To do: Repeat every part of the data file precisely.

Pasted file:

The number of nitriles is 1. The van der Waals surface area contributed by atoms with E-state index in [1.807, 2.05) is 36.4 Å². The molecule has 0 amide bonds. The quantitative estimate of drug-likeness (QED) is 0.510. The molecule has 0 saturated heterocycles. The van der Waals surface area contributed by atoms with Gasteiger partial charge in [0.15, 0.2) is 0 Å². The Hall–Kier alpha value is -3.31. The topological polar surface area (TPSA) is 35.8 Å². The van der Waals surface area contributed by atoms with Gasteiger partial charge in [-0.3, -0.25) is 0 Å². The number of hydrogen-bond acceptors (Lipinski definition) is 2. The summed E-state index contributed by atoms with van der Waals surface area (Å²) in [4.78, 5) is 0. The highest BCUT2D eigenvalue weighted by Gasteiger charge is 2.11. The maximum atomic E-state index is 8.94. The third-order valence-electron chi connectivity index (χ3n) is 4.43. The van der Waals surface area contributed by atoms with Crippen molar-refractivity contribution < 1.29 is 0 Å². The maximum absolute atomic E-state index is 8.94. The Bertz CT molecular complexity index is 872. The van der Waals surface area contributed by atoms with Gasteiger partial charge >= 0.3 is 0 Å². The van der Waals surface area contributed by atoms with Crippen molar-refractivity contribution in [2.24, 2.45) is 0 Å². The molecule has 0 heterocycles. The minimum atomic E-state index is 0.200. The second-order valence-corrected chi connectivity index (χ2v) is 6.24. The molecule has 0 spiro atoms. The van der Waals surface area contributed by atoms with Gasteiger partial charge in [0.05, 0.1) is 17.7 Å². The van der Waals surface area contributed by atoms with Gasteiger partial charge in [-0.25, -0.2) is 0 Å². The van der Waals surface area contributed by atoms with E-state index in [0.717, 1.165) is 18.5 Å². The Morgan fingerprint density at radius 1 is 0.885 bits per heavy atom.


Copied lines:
The number of nitriles is 1. The van der Waals surface area contributed by atoms with E-state index in [1.807, 2.05) is 36.4 Å². The molecule has 0 amide bonds. The quantitative estimate of drug-likeness (QED) is 0.510. The molecule has 0 saturated heterocycles. The van der Waals surface area contributed by atoms with Gasteiger partial charge in [0.15, 0.2) is 0 Å². The Hall–Kier alpha value is -3.31. The topological polar surface area (TPSA) is 35.8 Å². The van der Waals surface area contributed by atoms with Gasteiger partial charge in [-0.3, -0.25) is 0 Å². The number of hydrogen-bond acceptors (Lipinski definition) is 2. The summed E-state index contributed by atoms with van der Waals surface area (Å²) in [4.78, 5) is 0. The highest BCUT2D eigenvalue weighted by Gasteiger charge is 2.11. The maximum atomic E-state index is 8.94. The third-order valence-electron chi connectivity index (χ3n) is 4.43. The van der Waals surface area contributed by atoms with Crippen molar-refractivity contribution < 1.29 is 0 Å². The maximum absolute atomic E-state index is 8.94. The Bertz CT molecular complexity index is 872. The van der Waals surface area contributed by atoms with Gasteiger partial charge >= 0.3 is 0 Å². The van der Waals surface area contributed by atoms with Crippen molar-refractivity contribution in [2.24, 2.45) is 0 Å². The molecule has 0 heterocycles. The minimum atomic E-state index is 0.200. The second-order valence-corrected chi connectivity index (χ2v) is 6.24. The molecule has 0 spiro atoms. The van der Waals surface area contributed by atoms with Gasteiger partial charge in [0.05, 0.1) is 17.7 Å². The van der Waals surface area contributed by atoms with Gasteiger partial charge in [-0.25, -0.2) is 0 Å². The van der Waals surface area contributed by atoms with E-state index in [0.717, 1.165) is 18.5 Å². The Morgan fingerprint density at radius 1 is 0.885 bits per heavy atom.